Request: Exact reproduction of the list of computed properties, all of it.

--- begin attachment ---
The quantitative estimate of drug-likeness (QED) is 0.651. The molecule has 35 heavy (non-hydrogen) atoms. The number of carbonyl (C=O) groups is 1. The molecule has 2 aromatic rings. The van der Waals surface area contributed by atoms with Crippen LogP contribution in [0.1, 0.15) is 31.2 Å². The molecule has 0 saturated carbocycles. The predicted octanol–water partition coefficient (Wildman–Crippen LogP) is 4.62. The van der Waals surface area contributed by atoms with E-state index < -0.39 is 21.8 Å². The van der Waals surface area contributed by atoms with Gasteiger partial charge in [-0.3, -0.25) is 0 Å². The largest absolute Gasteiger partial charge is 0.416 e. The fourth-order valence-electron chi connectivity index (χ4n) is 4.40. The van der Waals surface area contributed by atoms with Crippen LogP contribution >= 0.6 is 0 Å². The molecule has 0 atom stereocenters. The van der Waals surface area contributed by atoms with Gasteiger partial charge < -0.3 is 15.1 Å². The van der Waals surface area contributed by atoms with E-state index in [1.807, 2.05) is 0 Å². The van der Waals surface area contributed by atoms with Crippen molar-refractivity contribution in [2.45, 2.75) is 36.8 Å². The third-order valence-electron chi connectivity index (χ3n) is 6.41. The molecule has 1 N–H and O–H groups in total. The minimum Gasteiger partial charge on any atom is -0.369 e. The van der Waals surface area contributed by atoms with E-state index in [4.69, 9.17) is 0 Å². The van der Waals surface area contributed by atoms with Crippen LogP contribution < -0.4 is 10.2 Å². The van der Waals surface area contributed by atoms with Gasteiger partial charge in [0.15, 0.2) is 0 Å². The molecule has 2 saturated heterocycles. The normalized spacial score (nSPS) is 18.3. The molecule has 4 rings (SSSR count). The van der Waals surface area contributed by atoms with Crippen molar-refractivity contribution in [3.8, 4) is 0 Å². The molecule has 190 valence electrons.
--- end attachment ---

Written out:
The quantitative estimate of drug-likeness (QED) is 0.651. The molecule has 35 heavy (non-hydrogen) atoms. The number of carbonyl (C=O) groups is 1. The molecule has 2 aromatic rings. The van der Waals surface area contributed by atoms with Crippen LogP contribution in [0.1, 0.15) is 31.2 Å². The molecule has 0 saturated carbocycles. The predicted octanol–water partition coefficient (Wildman–Crippen LogP) is 4.62. The van der Waals surface area contributed by atoms with E-state index < -0.39 is 21.8 Å². The van der Waals surface area contributed by atoms with Gasteiger partial charge in [-0.3, -0.25) is 0 Å². The largest absolute Gasteiger partial charge is 0.416 e. The fourth-order valence-electron chi connectivity index (χ4n) is 4.40. The van der Waals surface area contributed by atoms with Crippen LogP contribution >= 0.6 is 0 Å². The molecule has 0 atom stereocenters. The van der Waals surface area contributed by atoms with Gasteiger partial charge < -0.3 is 15.1 Å². The van der Waals surface area contributed by atoms with E-state index in [1.807, 2.05) is 0 Å². The van der Waals surface area contributed by atoms with Crippen molar-refractivity contribution in [2.45, 2.75) is 36.8 Å². The third-order valence-electron chi connectivity index (χ3n) is 6.41. The molecule has 1 N–H and O–H groups in total. The minimum Gasteiger partial charge on any atom is -0.369 e. The van der Waals surface area contributed by atoms with E-state index in [4.69, 9.17) is 0 Å². The van der Waals surface area contributed by atoms with Crippen LogP contribution < -0.4 is 10.2 Å². The van der Waals surface area contributed by atoms with Gasteiger partial charge in [0.15, 0.2) is 0 Å². The molecule has 2 saturated heterocycles. The normalized spacial score (nSPS) is 18.3. The molecule has 4 rings (SSSR count). The van der Waals surface area contributed by atoms with Crippen molar-refractivity contribution in [3.8, 4) is 0 Å². The molecule has 190 valence electrons.